3. I tend to ignore my family in favor of reading.
4. I'm addicted to caffeine and computer games.
5. I'm a chronic procrastinator.

5 Things I'd Never Wear Again

1. Suntan colored nylons.
2. Maternity clothes, thanks to the fabulous Dr. Case.
3. The color purple. I had to wear it almost every day in high school. It's a horrible color on me and accentuates the lovely undereye circles I can't seem to cover up.
4. An unpadded bra. It's so unfair what three years of nursing does to a girl.
5. Tapered jeans. Praise God from whom all bootcuts flow.

5 Things I Should Be Doing Right Now

1. Writing.
2. Cleaning the house.
3. Paying attention to my hubby.
4. Getting ready for bed so I won't be up until midnight, again.
5. Reading something worthwhile instead of the incredibly propaganda-ish book I'm stuck in right now.

Friday, August 17, 2007

In Case You Were Wondering...

Just in case you need to know what the absolute worst thing is to have spilled all over your pantry floor, I know the answer: a Costco-sized bottle of good balsamic vinegar.

Let me say, I am a connoisseur of pantry spillage. Once Kendra dumped a five-pound bag of flour on her head. It made for funny photos and super-easy clean up with a Hepa-filtered vacuum. A couple years ago, I accidentally broke (of course; who would do this on purpose?) a pint-sized bottle of olive oil on the pantry floor. Messy, for sure, but fairly easily contained with loads of paper towels and a bucket of soapy water.

Today's episode, however, came on the heels of my Mover of Stuff diatribe below. I was trying to move the waffle iron from the appliance cabinet to the a spot in the pantry next to the waffle mix. I was sliding the bottles of condiments over a little when, in super slow-mo, I saw the liter of balsamic vinegar fall off the shelf and crash onto the already-chipped tile below. The almost-black liquid started oozing faster than the Exxon-Valdez oil spill. Within 20 seconds, the entire 3-by-6 foot pantry floor was covered in a pool of acrid-smelling viscosity. I had dozens of boxes, bins, and food-stuffs on the floor, all of which were now soaked with vinegar. To my credit, all I said was, "Oh, no." I am particularly proud of my verbal restraint.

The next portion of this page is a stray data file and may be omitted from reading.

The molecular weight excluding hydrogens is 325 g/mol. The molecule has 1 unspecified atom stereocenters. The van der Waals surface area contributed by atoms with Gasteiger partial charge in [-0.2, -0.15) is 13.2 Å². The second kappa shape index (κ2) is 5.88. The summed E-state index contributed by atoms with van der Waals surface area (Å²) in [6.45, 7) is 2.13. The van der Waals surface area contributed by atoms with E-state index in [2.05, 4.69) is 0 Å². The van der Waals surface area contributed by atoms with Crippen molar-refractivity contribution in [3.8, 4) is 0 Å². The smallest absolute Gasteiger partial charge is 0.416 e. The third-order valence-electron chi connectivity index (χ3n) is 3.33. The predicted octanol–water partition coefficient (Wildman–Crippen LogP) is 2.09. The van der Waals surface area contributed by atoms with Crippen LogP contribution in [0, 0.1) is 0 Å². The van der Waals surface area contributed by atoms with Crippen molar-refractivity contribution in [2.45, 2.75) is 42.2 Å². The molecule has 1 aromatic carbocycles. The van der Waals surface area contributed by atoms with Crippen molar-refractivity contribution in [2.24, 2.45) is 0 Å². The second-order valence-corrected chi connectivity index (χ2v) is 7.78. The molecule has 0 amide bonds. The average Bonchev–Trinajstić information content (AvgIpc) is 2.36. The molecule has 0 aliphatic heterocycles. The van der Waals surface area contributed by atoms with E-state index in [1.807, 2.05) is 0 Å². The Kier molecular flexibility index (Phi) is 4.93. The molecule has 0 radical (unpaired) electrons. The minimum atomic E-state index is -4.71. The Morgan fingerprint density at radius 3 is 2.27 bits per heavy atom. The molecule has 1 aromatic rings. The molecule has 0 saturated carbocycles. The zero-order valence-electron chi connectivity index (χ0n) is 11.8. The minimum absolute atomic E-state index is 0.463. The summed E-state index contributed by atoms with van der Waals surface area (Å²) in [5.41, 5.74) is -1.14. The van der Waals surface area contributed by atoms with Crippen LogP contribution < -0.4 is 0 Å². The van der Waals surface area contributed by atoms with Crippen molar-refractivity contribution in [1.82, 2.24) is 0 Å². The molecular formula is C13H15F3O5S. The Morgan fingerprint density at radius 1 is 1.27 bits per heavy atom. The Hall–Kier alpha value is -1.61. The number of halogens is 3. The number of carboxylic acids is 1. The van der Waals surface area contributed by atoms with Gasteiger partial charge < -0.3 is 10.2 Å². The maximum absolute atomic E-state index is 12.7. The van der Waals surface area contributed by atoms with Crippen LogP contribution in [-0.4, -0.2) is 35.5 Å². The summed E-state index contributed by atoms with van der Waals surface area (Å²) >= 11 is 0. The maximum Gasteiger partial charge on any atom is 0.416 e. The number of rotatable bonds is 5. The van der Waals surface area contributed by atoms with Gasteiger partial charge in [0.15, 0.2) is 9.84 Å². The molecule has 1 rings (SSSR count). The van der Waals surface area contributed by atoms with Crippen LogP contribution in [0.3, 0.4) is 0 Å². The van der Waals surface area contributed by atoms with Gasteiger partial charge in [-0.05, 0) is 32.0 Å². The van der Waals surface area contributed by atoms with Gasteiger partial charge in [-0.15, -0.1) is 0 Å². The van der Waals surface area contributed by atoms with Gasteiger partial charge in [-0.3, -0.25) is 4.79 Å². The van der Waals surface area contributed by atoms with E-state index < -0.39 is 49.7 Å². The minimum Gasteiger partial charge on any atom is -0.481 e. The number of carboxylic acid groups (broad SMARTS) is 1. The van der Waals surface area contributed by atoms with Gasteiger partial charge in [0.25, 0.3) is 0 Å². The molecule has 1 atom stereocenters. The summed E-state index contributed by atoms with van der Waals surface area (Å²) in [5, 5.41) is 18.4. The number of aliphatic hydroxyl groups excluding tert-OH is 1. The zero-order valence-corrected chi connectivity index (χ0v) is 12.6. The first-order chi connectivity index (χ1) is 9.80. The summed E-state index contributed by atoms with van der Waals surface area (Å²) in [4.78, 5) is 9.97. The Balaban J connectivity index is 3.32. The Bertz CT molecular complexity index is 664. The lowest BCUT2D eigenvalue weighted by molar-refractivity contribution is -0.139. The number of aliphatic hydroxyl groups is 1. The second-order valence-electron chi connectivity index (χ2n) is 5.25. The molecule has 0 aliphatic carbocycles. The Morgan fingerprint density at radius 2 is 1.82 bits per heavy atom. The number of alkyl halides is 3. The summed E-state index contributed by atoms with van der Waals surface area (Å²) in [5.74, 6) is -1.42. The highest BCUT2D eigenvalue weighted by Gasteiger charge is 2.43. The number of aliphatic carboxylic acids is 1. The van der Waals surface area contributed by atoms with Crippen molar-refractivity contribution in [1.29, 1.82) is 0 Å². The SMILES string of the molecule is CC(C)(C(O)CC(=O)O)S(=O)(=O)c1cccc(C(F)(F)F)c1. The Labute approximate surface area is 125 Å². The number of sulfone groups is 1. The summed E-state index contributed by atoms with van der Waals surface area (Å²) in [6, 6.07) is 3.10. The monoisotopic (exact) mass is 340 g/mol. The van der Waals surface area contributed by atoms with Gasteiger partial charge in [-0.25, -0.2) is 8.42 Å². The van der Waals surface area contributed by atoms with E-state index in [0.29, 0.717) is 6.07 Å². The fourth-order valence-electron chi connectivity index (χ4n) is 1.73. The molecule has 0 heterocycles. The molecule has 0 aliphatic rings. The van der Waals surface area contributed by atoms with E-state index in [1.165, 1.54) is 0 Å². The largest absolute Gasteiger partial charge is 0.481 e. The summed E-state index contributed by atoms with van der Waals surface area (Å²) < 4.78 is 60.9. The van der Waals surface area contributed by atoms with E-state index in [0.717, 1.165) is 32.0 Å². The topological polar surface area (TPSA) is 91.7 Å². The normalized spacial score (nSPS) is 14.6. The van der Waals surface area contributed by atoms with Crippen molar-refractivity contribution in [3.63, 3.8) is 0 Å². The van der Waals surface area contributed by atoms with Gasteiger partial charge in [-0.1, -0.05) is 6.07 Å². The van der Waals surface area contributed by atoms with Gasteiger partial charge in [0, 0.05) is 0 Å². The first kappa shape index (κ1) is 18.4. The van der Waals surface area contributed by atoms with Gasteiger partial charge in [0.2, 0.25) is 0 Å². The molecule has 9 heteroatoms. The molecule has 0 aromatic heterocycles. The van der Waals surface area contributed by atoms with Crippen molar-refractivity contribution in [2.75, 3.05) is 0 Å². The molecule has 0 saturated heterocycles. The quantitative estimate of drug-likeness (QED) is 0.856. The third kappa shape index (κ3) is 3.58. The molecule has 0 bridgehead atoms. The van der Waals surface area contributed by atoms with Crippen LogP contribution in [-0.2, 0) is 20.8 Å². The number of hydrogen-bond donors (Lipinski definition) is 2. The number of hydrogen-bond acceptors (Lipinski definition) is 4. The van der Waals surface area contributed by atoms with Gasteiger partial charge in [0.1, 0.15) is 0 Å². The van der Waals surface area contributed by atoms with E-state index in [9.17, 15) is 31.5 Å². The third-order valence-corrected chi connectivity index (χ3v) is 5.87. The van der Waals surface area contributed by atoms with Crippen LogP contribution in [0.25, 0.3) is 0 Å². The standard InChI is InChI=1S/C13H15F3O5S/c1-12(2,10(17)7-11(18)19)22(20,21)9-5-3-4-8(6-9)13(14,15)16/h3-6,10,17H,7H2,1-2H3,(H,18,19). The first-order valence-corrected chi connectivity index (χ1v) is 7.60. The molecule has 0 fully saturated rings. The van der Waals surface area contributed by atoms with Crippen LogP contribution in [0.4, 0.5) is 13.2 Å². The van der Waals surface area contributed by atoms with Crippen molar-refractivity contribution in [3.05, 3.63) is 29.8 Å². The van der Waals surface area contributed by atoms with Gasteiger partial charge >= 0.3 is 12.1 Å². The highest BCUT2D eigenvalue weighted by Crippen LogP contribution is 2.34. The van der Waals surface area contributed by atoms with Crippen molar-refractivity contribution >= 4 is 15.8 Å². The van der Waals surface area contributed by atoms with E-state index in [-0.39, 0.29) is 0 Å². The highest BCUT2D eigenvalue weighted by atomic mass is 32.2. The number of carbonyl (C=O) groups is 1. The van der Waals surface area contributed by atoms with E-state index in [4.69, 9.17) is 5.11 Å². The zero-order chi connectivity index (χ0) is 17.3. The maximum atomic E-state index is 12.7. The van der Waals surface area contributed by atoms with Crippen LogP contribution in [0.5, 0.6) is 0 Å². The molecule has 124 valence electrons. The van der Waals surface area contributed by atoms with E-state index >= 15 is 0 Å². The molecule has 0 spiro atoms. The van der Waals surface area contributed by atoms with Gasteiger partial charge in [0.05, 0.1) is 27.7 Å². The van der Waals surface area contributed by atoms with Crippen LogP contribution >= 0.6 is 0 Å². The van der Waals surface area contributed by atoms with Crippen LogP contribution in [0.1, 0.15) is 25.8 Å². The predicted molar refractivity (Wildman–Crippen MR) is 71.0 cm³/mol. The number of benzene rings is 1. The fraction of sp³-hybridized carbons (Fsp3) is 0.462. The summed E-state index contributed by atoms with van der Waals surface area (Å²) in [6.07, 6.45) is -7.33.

The vinegar had splattered onto my feet, flip-flops (which were thankfully a dark-brown color already), and lower legs. As I walked across the kitchen to get the paper towels, I left brown footprints all over the floor. The scenario kept getting worse as I starting mopping up the sticky goo and cut my fingers on the shards of glass. Now we've got vinegar and blood forever staining the grout.

(Now that I think of it, there was already some residual olive oil in the grout from before. Now the grout houses a little oil-and-vinegar salad dressing.)

I spent the next two hours mopping, Floor-Mating, sponging, rinsing, and wiping down everything in a 10-foot radius from the initial impact. The grout is indeed a much darker color, but we're in the process of picking out new tile for the kitchen anyway. God's timing was good here. Also, the balsamic-stained grout nicely offsets the crayon-stained grout on the other side of the kitchen. When Kendra was 2, she took a red crayon and a blue crayon and literally scrubbed them into the kitchen grout. I can say with authority that it is impossible to remove crayon from grout, even if it has been sealed. We have a rather patriotic looking section of grout.